Only one indictment was filed this year out of 184 cases opened into 381 shootings in the Arab city of Umm al-Fahm, the Public Security Ministry said in response to a parliamentary question by MK Yousef Jabareen (Joint List).
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Jabareen said the statistics revealed “a serious and dangerous failure by the law enforcement agencies.”
“Criminals feel they have a free hand, with no law and no judge, as long as the victims are from Arab society,” he added. “It’s unacceptable that Arab citizens should be hostages in the hands of a small group of criminals.”
Statistics for previous years were similarly grim for the city of around 50,000. In 2016, there were two indictments out of 163 cases and 358 incidents, while 2015 saw three indictments for 174 cases and 264 incidents.
But the data did show a decline in the number of serious-violence cases, from 173 cases resulting in 41 indictments in 2015 to 133 cases resulting in 25 indictments this year.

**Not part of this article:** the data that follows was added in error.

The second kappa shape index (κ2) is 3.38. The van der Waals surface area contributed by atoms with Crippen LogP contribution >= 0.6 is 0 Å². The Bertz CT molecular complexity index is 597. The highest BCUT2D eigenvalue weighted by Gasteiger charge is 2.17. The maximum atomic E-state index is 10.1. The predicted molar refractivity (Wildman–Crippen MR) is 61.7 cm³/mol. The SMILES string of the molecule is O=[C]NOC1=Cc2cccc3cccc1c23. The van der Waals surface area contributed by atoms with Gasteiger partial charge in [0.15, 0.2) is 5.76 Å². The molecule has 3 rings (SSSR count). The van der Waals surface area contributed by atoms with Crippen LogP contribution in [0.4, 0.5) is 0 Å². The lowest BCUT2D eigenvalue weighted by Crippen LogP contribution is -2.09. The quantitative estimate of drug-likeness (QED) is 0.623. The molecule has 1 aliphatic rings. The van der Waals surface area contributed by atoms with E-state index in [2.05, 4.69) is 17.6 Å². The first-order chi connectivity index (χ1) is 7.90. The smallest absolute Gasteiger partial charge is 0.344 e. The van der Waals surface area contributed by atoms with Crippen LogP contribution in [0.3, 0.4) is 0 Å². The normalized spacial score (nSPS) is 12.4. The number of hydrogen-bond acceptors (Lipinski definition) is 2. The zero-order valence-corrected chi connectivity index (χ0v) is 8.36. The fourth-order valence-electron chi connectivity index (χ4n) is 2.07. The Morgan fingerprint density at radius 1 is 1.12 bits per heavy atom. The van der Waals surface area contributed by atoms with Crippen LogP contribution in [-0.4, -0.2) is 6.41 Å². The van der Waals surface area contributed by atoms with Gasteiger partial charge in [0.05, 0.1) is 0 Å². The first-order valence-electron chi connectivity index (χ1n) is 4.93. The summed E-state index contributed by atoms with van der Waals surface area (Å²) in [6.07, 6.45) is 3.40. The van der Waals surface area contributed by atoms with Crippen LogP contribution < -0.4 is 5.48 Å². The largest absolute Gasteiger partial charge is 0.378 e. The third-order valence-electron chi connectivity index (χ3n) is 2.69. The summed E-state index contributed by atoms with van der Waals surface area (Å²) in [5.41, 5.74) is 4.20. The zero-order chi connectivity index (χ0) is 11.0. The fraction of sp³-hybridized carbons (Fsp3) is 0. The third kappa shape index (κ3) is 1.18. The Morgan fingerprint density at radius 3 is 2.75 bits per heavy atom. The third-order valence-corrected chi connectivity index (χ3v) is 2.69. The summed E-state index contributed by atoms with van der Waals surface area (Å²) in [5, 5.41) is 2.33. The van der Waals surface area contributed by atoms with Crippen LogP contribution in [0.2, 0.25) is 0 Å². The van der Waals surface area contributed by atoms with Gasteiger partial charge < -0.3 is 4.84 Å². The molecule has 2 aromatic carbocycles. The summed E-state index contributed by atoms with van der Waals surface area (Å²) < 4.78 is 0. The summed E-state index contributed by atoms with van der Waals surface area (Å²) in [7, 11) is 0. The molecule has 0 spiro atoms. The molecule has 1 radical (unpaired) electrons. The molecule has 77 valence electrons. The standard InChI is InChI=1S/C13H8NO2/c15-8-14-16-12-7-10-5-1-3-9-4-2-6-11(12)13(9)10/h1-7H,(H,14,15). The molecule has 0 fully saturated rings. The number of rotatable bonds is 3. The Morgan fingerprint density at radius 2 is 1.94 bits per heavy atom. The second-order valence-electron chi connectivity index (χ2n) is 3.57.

In a letter to Jabareen, Public Security Minister Gilad Erdan said the local police were well aware of the problem and had made it a high priority. He said he considered improving police service in Arab communities a high priority and had allocated “huge budgets” to the issue.
But attorney Reda Jaber, director of the Aman Center, which combats violence in Arab society, said shooting cases generally “aren’t complicated,” and once a suspect is identified, preparing an indictment shouldn’t take more than a month. The problem is one of priorities, he said.
“The more the law enforcement agencies see this issue as important, the more effort, time and manpower they invest,” he said. But the Umm al-Fahm statistics “are sad proof that the law enforcement agencies’ policy hasn’t changed to reflect the importance of this issue .... Neither effort nor resources are invested in finding the criminals.”
As he put it, “When there’s a policy decision to deal with something, it gets dealt with. But no such decision has yet been made by the policy-setters.”
This year 72 Israeli Arabs have been killed, Jaber said. “That’s a significant increase from previous years, even though the government said three years ago that it would address violence in Arab society,” he said, adding that the low indictment rate undermined deterrence and made the community feel abandoned.
Over the past five years, 75 percent of Arab murders have been committed with guns, he noted.